Few people give much thought to the seconds that pass every day; they lapse in the length of a breath or bite of a sandwich.
But in emergencies, seconds matter, potentially adding up to the difference between life and death.
Cell phones are a life line tucked into about everyone’s pocket, but despite accounting for the majority of 911 calls, they can actually slow emergency response times. Jason Barbour, Johnston County’s 911 director, said that, on average, help to callers using cell phones is about 30 seconds behind calls from landlines.
Across the country, 911 dispatchers answer every call the same way: “What’s the location of your emergency?”
“It doesn’t matter how bad someone is hurt, or how big the fire is, if we don’t know where to send help, that’s a huge problem,” Barbour said.
Cell phones have played a significant role in improving emergency response. In decades past, if someone crashed his car in rural Johnston, he would have to make it to the nearest house or hope someone happened by the wreck. But now, most people have cell phones, which offer up location information to 911 dispatchers. The problem, Barbour said, is that the locatoin information isn’t instantaneous and it’s not always accurate.
“There’s no delay for people who say they’re calling from 123 Main St.; they know where they are, and we can get to them,” Barbour said. “The delay comes when someone has no idea where they are, and we have to rely on the information we get from their cell phones.”
Emergency responders are likely to locate outdoor callers faster and with greater accuracy, because those calls use GPS technology. Indoor cell calls, meanwhile, bounce their signal off the nearest tower.
Federal standards vary for the two types of calls, with GPS-located calls required to be within 50 meters 67 percent of the time. The requirement for indoor calls is twice the distance at the same success rate.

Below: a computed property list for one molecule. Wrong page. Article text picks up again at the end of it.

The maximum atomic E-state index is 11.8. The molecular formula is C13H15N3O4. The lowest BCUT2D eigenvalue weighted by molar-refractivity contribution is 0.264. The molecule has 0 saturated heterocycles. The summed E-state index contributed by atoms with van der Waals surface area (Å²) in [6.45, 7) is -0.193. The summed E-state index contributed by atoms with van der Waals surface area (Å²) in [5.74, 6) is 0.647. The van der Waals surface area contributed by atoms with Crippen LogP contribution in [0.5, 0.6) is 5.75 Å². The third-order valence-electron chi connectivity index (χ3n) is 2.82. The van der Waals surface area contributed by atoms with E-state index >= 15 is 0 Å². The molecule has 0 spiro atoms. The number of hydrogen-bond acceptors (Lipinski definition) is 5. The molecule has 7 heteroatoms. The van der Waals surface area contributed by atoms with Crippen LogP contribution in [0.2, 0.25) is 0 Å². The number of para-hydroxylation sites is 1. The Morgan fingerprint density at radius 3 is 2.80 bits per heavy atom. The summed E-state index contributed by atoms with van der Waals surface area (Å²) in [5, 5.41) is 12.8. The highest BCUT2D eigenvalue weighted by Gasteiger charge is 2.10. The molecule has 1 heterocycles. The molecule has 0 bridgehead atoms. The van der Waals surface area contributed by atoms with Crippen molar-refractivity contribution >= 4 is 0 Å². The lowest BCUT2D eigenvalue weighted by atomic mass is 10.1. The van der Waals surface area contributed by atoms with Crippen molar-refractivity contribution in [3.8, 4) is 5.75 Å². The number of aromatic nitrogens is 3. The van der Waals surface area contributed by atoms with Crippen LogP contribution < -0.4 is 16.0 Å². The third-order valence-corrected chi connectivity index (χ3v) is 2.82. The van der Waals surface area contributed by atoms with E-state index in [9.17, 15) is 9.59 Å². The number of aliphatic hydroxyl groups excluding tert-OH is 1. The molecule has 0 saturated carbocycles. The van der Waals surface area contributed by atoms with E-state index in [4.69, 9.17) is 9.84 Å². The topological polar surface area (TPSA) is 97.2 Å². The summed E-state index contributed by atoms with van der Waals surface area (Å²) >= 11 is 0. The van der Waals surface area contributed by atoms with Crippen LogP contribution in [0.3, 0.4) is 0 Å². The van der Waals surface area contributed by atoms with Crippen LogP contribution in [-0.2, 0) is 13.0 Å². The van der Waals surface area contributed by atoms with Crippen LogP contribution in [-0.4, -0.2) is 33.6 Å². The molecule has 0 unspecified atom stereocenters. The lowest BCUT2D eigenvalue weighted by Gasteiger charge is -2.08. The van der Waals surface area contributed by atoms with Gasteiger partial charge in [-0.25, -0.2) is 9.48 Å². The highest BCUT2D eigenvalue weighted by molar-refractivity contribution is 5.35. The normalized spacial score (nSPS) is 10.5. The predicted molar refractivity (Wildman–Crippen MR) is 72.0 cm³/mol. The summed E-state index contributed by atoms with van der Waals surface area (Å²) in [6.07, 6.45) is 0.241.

Landlines, on the other hand, tell dispatchers the exact location of a call the second it comes through.
“Most of the calls are coming from indoors as the county’s population shifts more and more away from having a traditional phone,” Barbour said. “The longer we stay on the phone, the better the plot gets. But we’re still pushing for better technologies to make it faster and more accurate; we’re pushing the FCC for greater indoor accuracy.”
In the last five years, cell phones have replaced landlines as the main source for 911 calls., Barbour said. Last year, more than 70 percent of 911 calls in Johnston County came from a cell phone.
Barbour once served as president of the National Emergency Number Association and has testified before Congress and the Federal Communications Commission. Last year, he spoke at an FCC workshop and noted the challenge dispatchers face when fielding calls from people are aren’t sure where they are.
“Perception is reality,” Barbour said. said. “Main Street America perceives that when they dial 911, we know where they’re located.”
Clayton Police Chief Wayne Bridges said the only information his officers receive comes from the 911 dispatchers.
“Calls can be electronically dispatched, but normally they go over the radio – that typically gives us everything we need,” he said. “If an officer has any questions, he’ll query the dispatcher – such as a more exact location or if any weapons are involved. The dispatchers really do a great job.”
Smithfield Police Capt. R.K. Powell said his officers have ended up at the wrong door before, though never at a loss of life.
“It usually gets us pretty close,” he said of the technology. “There have been a few times where we’ve not been able to find the cell phone but usually end up a couple doors down. It’s never been an issue for us.”
So far in Johnston County, Barbour said, a delay locating a caller hasn’t led to any worsening situations.
“We’re fortunate,” he said.
Drew Jackson: 919-553-7234, Ext. 104; @jdrewjackson